Well that was a defensive masterclass by your Buffalo Bills. Yes, I know they took advantage of eye-searingly bad performances by Geno Smith and Michael Vick, but they did it.
The pass rush looked good. The run defense was aggressive and hard-hitting. The secondary made plays, including Stephon Gilmore snaring a pick and breaking up a mean pass. Leodis McKelvin is, all of the sudden, legitimately looking like a good cornerback.
And perhaps most telling, you knew the day was going to be a winner when Preston Brown looked like the second-coming of London Fletcher-Baker with an interception at linebacker. He had struggled against the pass, but not today.
The Buffalo Bills are 5-3 going into the bye week. While there’s plenty to worry about, there’s also plenty to like and a bevy of winnable games before things get tight. And two weeks to prepare for Kansas City.
[ MORE: Week 8 Bills rap ]
– Let’s start with the complaints, which largely have to do with a horrible, horrible run game. If you thought Fred Jackson and CJ Spiller were underperforming, well, now we have an answer as to why. By the time the Bills started a drive with 11 minutes to go in the 4th quarter, Frank Summer was their leading rusher in yards-per-carry with 2 (on 1 carry). Anthony Dixon couldn’t generate anything and Bryce Brown didn’t fare much better. There wasn’t much push going on.
I swear first contact for the Bills backs was with the backs of their own offensive linemen more often than not. Gross.
– We now have a solid read on Kyle Orton, Bills quarterback. He’s capable of brilliant passes, is going to pull the ball down and take a sack rather than risk anything questionable, and isn’t going to get your chances to win a game killed. No, I still don’t like his chances in a game where he’s forced to deal dimes “against” an above-average quarterback, but that’s not his skill set. It’s the defense’s duty, and Orton just has to take advantage of the other team’s mistakes.
Really, you have Orton for what he did in the second half. Don’t panic. Don’t take risks. Just navigate the rest of a game against a bad team you should beat. He’s Fitz without the gunslinging. That’ll do, Kyle. For now.
– That said, offensive coordinator Nathaniel Hackett is not bathing in glory today. This game should’ve been buried in the first half (a period where Orton honestly didn’t shine overall, but was not the No.1 problem). Against an offense worth its salt, it could’ve been tied or worse heading into the fourth quarter. This run, run, pass thing is brutal.
– Jim Schwartz did a good job of taking an uncomfortable Jets offense and inviting them to do things they’d rather not. Combine strong 3- and 4-man rushes, and Buffalo’s secondary was allowed to breathe a bit. Good job, coach.
– Seriously with McKelvin? I’d say I’m eating crow right now, but really he’s matured into something decent over the past few weeks. Maybe it’s as simple as his not dropping interceptions that hit him in the hands — and he didn’t really ‘drop’ the overturned pick, so to speak — but one of the most fun personalities in the Bills locker room has been showtime for about a month. Not too shabby.
– Could Buffalo have tried harder to get the Jets back in the game in the first half’s final two minutes? First you had Orton’s ball-pat marathon that lead to a sack on 2nd down, then Nathaniel Hackett’s choice to run Anthony Dixon on 3rd-and-long. Maybe it was lack of confidence in his offensive line, but letting the clock run down to punt was saying, “Well, we have no faith Orton will throw for a first down, so we’ll let the Jets have a minute to get into field goal range.” Unacceptable.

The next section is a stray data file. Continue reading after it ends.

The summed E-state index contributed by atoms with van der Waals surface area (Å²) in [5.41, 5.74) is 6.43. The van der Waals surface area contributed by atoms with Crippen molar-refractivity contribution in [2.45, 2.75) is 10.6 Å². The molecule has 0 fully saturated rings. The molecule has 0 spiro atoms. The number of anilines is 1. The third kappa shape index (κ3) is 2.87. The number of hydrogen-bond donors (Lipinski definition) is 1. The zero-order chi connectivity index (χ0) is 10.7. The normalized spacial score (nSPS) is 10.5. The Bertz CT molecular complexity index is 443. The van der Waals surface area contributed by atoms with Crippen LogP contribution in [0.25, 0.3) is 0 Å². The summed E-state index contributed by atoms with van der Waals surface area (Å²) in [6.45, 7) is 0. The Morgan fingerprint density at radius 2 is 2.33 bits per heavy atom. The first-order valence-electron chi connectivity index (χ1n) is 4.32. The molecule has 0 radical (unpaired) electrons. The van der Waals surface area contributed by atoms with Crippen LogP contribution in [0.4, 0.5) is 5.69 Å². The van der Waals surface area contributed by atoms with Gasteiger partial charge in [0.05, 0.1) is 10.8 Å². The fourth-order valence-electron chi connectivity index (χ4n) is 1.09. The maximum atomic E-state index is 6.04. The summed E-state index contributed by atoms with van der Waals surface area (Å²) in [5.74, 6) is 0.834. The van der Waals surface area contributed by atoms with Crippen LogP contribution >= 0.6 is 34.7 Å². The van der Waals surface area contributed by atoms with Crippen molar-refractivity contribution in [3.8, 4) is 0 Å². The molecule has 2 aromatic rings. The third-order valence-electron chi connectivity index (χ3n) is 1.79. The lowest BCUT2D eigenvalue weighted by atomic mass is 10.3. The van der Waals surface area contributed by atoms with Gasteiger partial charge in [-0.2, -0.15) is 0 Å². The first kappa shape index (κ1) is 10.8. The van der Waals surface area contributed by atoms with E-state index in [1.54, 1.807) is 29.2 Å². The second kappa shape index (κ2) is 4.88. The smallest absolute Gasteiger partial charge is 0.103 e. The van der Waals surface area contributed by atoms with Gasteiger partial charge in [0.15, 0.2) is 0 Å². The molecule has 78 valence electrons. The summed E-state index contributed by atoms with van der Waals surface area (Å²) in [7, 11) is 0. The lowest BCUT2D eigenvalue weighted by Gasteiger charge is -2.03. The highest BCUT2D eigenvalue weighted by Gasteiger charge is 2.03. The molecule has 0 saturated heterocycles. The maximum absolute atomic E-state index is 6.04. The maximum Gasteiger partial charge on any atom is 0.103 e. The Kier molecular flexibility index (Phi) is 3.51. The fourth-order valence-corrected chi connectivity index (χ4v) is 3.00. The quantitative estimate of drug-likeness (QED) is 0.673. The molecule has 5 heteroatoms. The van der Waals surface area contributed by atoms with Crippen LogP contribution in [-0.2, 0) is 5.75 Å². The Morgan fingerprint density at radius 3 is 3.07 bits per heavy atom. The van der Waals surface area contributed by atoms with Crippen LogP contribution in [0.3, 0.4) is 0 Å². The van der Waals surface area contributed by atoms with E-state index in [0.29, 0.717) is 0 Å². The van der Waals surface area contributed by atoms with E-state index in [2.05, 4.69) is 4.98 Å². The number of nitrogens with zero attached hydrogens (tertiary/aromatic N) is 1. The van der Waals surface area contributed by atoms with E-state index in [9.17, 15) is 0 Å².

– I bet the actions of Sammy Watkins on his touchdown didn’t ingratiate himself with the fans who wanted to crush him for showboating before the end zone on his early 84-yard reception. I’ll be honest, though: I’m over it. You could see Watkins looking up at the scoreboard as he tried to get into the end zone, and he slowed down. I don’t like it any more than any of you, but until I see what he saw, I can’t really rain down judgment on him. Rookie mistake that he seemed to toss back into the fray when he slowed up on his second score.
He’s really good at football.
– Nigel Bradham did not have himself a ball game. After taking a penalty for taunting on a play he was barely a part of, Bradham doubled down with 2 minutes to go in the half with a roughing the passer call. Sprung free on Michael Vick, Bradham tried the “maybe I can make it look like I’m batting down a pass and still slap Vick in the face” play. It was inadvisable, see-through and called.
– Vick is 34 years old, and can still make defenses look foolish with his legs. He can also still fumble with the worst of them, so there’s that.
The big question: When your team gets you 7 turnovers, many in prime field position, should you win by more than 20?
The bigger question: Is anyone buying into Orton as the second-coming of Rich Gannon?
Three things I liked…
1. The defensive line
2. The secondary
3. Orton’s second half.
Three things that troubled me…
1. The running game/play calls
2. Wimpy coaching decisions
3. Watkins rookie mistake
The entire defense
– If we could give the biggest piece to Gilmore and the smallest piece to Bradham, that would be cool. Bradham made a lot of plays, but made several poor decisions, too.
That game was longer than “Braveheart” by a solid 20 minutes. Director’s cut.
Bye week. Then… KC at home, at Miami, home to Jets and Cleveland. Those are all potential wins.